Co-signing a mortgage can help out a friend, but amps up your risk

Real estate can sometimes seem like a game of ratios: loan-to-value, debt-to-income, and so on. One comparison that typically supersedes the others in a buyer's mind is risk to reward.

When you purchase your own home, you know you'll face a few risks. You'll likely take on a significant amount of mortgage debt, have to budget for a few upgrades or repairs, and possibly be burdened by a drop in the property's value. But the rewards tend to be greater: a place to call your own, and the opportunity to increase your wealth by building up home equity.

Co-signing a mortgage, by contrast, often seems like too much risk and not enough reward. But the arrangement can be useful if you're looking to help a friend or family member with a home purchase.

People who co-sign a mortgage know they are taking a risk, but are graciously willing to assist someone who is having trouble qualifying for a loan. Grandview Lending, an Indianapolis company, says a co-signer can help strengthen the loan application of someone who has a poor or insufficient credit history, inadequate income to cover the down payment or monthly loan expenses, or too high of a debt-to-income ratio.

Helping out a loved one is the main benefit of co-signing a mortgage. Not only will you help them get a residence, but you'll also assist them with developing a credit history and improving their credit score. One popular example of co-signing is when a parent puts their name on the mortgage to help their child buy their first home.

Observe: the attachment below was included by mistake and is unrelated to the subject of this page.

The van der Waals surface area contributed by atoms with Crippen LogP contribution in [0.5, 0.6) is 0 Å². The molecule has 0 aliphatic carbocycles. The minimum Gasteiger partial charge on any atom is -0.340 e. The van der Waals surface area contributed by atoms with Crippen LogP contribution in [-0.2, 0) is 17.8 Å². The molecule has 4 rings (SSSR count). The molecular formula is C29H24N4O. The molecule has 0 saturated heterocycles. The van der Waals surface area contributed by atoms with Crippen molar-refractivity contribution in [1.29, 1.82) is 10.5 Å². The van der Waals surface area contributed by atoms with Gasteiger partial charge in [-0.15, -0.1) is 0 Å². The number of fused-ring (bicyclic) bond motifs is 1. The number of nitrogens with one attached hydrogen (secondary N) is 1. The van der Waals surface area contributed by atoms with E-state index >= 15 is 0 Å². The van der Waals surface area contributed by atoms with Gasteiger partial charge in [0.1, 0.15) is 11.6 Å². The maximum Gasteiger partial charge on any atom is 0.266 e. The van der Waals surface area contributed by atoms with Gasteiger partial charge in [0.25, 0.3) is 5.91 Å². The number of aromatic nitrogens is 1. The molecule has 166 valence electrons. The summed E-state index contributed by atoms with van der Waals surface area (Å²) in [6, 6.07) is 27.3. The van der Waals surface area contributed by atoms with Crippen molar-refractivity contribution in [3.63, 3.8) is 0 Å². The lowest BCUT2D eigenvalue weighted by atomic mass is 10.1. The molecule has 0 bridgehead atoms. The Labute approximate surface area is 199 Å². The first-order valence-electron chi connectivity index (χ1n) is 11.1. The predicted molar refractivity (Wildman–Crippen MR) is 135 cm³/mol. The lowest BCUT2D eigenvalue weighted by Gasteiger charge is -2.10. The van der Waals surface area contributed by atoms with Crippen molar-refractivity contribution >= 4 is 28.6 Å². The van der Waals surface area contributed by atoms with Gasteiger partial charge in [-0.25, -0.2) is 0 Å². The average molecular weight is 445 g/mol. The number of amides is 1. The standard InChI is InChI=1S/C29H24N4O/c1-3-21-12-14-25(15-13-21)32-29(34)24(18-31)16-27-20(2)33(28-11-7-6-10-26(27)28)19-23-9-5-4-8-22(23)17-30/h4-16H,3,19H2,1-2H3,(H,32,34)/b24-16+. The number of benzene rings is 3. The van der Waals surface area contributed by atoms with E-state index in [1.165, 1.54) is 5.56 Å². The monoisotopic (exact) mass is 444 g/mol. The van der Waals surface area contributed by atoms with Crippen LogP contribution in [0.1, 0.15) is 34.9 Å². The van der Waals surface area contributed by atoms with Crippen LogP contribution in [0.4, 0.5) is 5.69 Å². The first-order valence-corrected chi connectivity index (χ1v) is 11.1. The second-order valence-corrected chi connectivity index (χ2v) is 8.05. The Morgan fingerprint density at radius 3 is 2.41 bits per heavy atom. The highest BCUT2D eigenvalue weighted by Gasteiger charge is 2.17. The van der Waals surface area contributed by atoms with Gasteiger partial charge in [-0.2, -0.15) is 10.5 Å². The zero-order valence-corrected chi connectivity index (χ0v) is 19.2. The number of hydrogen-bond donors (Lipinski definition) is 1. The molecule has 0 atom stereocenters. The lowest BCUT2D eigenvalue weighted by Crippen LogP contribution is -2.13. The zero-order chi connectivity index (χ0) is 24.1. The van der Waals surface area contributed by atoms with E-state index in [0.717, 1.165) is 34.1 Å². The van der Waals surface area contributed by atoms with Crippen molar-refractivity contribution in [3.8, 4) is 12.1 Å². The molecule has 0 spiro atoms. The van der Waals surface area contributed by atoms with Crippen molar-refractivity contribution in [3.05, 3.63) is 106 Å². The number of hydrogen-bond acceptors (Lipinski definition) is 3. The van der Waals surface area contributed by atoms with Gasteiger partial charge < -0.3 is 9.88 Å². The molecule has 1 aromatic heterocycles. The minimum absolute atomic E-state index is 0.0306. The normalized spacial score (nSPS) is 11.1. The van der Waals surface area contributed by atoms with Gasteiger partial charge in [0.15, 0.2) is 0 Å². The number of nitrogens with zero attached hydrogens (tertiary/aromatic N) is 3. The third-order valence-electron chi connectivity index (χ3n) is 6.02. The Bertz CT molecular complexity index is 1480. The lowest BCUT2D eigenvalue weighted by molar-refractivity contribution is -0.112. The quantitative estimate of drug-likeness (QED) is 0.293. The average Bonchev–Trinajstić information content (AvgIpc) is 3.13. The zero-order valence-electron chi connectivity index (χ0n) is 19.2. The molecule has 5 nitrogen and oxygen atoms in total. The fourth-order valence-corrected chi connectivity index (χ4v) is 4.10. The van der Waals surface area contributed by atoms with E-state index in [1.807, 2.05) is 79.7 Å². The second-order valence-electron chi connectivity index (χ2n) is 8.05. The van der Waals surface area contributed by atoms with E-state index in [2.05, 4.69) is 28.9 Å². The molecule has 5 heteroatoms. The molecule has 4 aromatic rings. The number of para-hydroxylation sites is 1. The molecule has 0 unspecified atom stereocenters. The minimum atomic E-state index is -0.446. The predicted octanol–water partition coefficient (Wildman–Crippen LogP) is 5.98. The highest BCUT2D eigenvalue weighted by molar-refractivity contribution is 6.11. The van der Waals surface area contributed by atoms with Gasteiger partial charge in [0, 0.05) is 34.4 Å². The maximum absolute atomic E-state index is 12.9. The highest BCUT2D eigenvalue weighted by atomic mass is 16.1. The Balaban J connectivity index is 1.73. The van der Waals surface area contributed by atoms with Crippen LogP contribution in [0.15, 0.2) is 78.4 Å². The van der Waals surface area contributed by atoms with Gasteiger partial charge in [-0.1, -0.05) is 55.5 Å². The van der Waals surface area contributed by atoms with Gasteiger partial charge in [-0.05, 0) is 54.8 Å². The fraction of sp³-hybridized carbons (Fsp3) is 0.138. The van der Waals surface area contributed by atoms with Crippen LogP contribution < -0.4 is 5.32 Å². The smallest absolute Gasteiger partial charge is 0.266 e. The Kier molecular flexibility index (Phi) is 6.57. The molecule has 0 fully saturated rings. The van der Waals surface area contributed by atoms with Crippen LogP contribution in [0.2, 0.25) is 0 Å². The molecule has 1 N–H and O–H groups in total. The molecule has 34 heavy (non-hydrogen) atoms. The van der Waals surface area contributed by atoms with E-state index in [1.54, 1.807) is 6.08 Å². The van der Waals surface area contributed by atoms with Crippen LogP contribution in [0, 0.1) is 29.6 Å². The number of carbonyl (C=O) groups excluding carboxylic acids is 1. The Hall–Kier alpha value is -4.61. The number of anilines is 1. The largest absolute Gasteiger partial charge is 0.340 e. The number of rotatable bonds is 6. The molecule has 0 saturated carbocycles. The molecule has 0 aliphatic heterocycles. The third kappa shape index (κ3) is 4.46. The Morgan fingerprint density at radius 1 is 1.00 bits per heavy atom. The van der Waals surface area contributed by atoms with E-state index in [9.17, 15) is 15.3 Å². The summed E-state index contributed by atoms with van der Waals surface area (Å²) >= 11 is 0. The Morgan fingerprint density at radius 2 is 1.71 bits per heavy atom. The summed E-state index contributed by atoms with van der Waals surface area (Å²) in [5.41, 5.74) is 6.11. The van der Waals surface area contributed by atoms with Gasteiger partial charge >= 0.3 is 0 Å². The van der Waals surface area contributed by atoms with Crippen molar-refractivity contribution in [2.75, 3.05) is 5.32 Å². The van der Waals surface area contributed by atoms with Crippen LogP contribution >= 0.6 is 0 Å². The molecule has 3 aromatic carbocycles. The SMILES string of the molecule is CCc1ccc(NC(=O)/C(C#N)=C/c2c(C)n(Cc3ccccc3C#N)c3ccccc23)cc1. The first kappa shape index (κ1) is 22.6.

A co-signer will be released from their obligations once the mortgage is paid off, but they can also get out of the arrangement earlier if need be. Michael Burge, writing for the financial site NerdWallet, says the borrower might be able to refinance the loan on their own after a few years of payments, thus releasing the co-signer.

Co-signing arrangements can be helpful in a number of other scenarios as well. Julian Hebron, writing for the real estate Zillow, says some examples include divorcees who are taking over a home from an ex or self-employed buyers whose tax records may make them less likely to qualify for a mortgage.

However, co-signing a mortgage also makes you just as responsible for its obligations as the borrower you are assisting. Scott Sheldon, writing for, says late payments, defaults, and other problems will impact your credit score as well as the other borrower's. Justin Harelik, writing for the financial site Bankrate, says you'll also be on the hook for any payments the other borrower misses. Co-signing can also make you liable in any lawsuits filed by a lender.

Naturally, this arrangement can lead to ruined friendships and estranged familial relationships. A co-signer can easily come to resent the person they tried to help out if they prove less than reliable in meeting the loan obligations. You might even find yourself filing a lawsuit against the other borrower to get reimbursed for their failure to make payments.